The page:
Friday, June 06, 2014

Disheartening suppression of the Franciscans of the Immaculate

A substantial religious order of mostly youthful-vocations (the friars alone numbered 300 plus 120 postulants as of 2008), all of whom (but for a handful of malcontents) responded with enthusiasm to the provisions Pope Benedict XVI's Summorum Pontificum, is being demolished by the Ancien Régime for failing to submit to the "spirit of Vatican II" and its "counter-syllabus" against anti-modernism, tarring them with the opprobrious reputation of being "more Catholic than the (current) Pope."

I just read the latest from The Eponymous Flower HERE. But there's also Adfero's post HERE, Augustinus' post HERE, New Catholic's post HERE and call to prayer on behalf of the Franciscan Friars and Sisters of the Immaculate HERE.

In a day when the Church is imploding, it seems unconscionable that a handful of malcontents and partisans of the unmandated innovations that have gutted our churches and eviscerated our Catholic identity over the last several decades should be permitted to suppress a thriving religious order in this way. As Fr. Ray Blake suggests, it reflects poorly on those who should be minding the store.


Catholic Mission said...

There is also the problem of interpretating Vatican Council II with the same irrtional inference as the SSPX

June 7, 2014

SSPX (GB) uses irrational interpretation of Vatican Council II so avoids saying Jews, Muslims, Protestants need to convert

Jacobi said...

“have gutted our churches and eviscerated our Catholic identity”

Yes, it all seems difficult to believe, unless you consider the hypothesis that we are in the throes of a Modernist Reformation, and Relativists in the Vatican, suppressed during the time of St Jean Paul II and Benedict, are once more resurgent.
Tradition and Continuity are definitely under specific attack.

The Church as you say is imploding. So many, Kwasniewsky, Schneider, and many others are now openly talking of a split. Benedict and St John Paul II hinted at crisis and a smaller Church.

bill bannon said...

Why is the account by Vatican Insider so different than yours...especially page 2:

Pertinacious Papist said...


You have to read the linked articles in detail to get past the Monday morning quarterbacks. One of the instigators of the problems has himself recently admitted to mendacity in what they initially communicated. They didn't get what they want from their superiors, and were a minority, so found friends in the Vatican unfriendly with the EF and eager to "help." Something a mite similar happened inside the FSSP around the year 2000, but they, at least, weathered the storm, probably because they were consitutionally committed to the EF from the outset.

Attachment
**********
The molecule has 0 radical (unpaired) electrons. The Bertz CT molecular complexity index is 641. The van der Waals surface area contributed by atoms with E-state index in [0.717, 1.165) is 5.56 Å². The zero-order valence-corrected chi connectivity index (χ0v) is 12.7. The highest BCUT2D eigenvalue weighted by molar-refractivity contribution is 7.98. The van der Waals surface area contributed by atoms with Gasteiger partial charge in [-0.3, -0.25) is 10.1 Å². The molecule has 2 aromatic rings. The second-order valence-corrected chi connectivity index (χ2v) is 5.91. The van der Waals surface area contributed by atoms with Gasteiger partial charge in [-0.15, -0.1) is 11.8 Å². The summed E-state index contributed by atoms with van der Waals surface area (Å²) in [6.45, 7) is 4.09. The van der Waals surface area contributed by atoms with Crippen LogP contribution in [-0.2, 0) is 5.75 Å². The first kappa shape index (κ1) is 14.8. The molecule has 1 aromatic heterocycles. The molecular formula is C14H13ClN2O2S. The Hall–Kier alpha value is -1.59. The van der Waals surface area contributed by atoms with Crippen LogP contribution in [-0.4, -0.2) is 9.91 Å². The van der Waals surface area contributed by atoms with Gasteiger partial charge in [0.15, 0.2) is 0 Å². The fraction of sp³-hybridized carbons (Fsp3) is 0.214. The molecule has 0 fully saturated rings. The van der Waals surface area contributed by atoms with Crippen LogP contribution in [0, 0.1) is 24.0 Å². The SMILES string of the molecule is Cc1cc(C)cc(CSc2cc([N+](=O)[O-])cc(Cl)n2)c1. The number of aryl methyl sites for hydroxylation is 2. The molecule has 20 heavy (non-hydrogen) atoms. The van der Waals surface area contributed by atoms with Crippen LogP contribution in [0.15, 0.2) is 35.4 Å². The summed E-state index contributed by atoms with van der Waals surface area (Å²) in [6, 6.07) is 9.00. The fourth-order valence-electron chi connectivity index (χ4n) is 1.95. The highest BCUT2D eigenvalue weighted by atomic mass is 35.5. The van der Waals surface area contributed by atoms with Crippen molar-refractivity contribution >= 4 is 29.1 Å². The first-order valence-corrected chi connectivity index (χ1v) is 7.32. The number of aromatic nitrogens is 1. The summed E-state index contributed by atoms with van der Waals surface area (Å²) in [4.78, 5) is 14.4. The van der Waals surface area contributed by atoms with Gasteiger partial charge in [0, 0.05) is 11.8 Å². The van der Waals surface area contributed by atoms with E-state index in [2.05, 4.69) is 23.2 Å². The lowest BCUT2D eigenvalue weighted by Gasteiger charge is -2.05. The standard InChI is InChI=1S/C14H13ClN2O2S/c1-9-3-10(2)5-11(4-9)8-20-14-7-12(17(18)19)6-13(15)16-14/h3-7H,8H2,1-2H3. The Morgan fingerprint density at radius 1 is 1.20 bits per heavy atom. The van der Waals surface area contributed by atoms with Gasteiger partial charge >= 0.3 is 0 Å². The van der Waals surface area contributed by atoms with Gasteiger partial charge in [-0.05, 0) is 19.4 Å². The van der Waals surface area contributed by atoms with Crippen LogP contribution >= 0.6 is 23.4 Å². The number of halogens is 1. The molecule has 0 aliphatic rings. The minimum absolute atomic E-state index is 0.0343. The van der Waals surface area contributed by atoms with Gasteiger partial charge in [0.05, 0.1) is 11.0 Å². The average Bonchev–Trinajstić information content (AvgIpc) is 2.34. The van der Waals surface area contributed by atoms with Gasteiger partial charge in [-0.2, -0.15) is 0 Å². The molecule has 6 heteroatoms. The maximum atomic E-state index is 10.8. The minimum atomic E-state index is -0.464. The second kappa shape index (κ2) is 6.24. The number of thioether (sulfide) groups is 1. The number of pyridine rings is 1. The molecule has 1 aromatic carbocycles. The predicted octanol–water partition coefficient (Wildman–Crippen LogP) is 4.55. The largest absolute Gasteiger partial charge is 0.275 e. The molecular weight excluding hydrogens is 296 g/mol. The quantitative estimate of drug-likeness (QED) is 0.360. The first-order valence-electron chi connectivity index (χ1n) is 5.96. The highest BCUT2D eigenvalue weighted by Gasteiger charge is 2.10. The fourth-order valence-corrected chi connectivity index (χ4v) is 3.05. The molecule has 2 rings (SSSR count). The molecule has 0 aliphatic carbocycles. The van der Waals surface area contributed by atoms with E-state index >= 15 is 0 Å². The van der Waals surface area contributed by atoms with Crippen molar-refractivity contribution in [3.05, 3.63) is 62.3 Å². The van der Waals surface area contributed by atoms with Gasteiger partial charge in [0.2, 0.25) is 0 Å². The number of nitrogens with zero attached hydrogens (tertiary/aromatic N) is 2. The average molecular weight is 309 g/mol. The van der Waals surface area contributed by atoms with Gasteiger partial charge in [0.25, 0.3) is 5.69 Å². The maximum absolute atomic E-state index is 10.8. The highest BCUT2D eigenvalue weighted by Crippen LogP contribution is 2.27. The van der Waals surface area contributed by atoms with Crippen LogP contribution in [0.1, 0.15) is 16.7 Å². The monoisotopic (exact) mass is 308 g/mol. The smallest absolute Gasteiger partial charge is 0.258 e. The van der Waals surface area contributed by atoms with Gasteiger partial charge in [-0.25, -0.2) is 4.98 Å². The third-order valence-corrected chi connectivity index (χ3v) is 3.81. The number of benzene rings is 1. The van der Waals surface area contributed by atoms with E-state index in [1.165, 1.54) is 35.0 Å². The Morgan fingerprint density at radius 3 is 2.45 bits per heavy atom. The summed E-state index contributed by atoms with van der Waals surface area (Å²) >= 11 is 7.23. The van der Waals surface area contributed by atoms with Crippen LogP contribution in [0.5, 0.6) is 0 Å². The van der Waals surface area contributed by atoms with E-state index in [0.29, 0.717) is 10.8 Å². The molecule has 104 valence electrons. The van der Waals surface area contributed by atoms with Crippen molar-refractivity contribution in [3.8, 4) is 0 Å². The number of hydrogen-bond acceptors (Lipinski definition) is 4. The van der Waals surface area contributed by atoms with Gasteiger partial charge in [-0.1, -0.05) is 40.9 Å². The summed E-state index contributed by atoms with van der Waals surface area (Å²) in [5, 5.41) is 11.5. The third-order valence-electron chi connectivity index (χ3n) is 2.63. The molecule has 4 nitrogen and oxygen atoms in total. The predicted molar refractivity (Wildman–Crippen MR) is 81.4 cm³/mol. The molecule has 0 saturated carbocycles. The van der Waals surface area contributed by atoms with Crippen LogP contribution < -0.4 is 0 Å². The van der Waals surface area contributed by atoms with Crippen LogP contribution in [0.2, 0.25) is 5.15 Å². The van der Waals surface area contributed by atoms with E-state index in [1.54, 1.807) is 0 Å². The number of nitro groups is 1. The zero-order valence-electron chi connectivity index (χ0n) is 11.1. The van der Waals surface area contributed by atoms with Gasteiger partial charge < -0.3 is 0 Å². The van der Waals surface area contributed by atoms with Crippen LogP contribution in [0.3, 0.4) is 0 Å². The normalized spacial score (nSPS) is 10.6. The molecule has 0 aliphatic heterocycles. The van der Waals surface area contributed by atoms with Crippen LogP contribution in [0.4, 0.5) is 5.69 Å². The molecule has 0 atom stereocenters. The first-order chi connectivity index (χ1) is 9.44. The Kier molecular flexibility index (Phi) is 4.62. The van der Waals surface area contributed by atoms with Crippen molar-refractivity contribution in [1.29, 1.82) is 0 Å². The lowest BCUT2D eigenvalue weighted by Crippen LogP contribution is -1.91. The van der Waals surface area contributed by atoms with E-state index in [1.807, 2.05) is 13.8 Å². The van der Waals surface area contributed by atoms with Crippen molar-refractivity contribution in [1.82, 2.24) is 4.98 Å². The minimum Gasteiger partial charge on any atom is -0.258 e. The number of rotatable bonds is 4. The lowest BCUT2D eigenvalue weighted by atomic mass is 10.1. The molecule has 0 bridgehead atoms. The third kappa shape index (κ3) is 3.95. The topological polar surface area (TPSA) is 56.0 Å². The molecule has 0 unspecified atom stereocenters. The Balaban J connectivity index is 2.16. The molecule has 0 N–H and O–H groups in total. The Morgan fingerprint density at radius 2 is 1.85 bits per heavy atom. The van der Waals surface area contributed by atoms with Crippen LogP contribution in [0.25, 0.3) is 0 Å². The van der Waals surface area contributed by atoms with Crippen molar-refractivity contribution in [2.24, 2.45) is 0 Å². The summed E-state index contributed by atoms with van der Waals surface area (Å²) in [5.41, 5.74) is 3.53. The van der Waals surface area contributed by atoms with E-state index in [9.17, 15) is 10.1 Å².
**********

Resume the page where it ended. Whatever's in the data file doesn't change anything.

Pertinacious Papist said...

Oh, and see the part about the FI in this post:

-- PP

Sam Schmitt said...

A different (and to my mind more credible) perspective - "Those who appealed to the Holy See were not progressives or modernists. The Commissioner is not a Freemason. Summorum Pontificum is not under attack and half the friars are not asking to leave. But the narrative was set the day the leaks began, and the Holy See was never given the benefit of the doubt. The situation was sensationalized from the very first moment, by leakers and activists who have an agenda."

George said...


Thanks for your link. If it was intended to allay our fears, however, it had the opposite effect on me. The whole tone of the piece (and I am referring to the SECOND piece, by the author, responding to the anonymous first) fills me with concern, from the slanderous false accusation against Dr. Mattei (to oppose the prudence of the recent canonizations is NOT to deny their validity) to the attribution of "Machiavellian" measures to his opponents and use of the term "traditionalist" as a smear. Good heavens! Where is the spirit of St. Francis in any of that?!

Since we are privy neither to divine counsel nor the minds of the principal agents involved in these matters, our only recourse is to construe what happened as we best can according to our own wits. Quite naturally, since we are likely going to trust variant sources, we are going to have some difference of opinion on the matter.

Sam Schmitt said...

You don't have to agree with everything Fr. Angelo says (and he clarifies some of the issues you raise in the comments), but he raises some very important points.

My concern is that the claims made against what the Vatican is doing are all anonymous (and hence unverifiable). And Fr. Angelo cannot answer every claim because of discretion as to the internal workings of his order. So on many points he cannot refute the "grand narrative" being built up.

Although he was one of the members who petitioned the Vatican, his contention is that this is not about the traditional mass (after all he was among the first in his order to celebrate it - prior to 2007), but about members of his order leaning heavily towards an unacceptable form of traditionalism. If this is the case, then the Vatican is right to intervene in some way.

I don't think we are left completely to our own wits here. One on side we have the first hand account of the matter from a member of the order who loves the traditional mass. On the other, anonymous, unverifiable sources. Neither is perfect, but which do you think would have more credibility in a court of law?

c matt said...

Hard to say - given the kid glove treatment that progressive orders get compared to the gestapo like draconian measures meted out to traditional leaning orders, one has to wonder.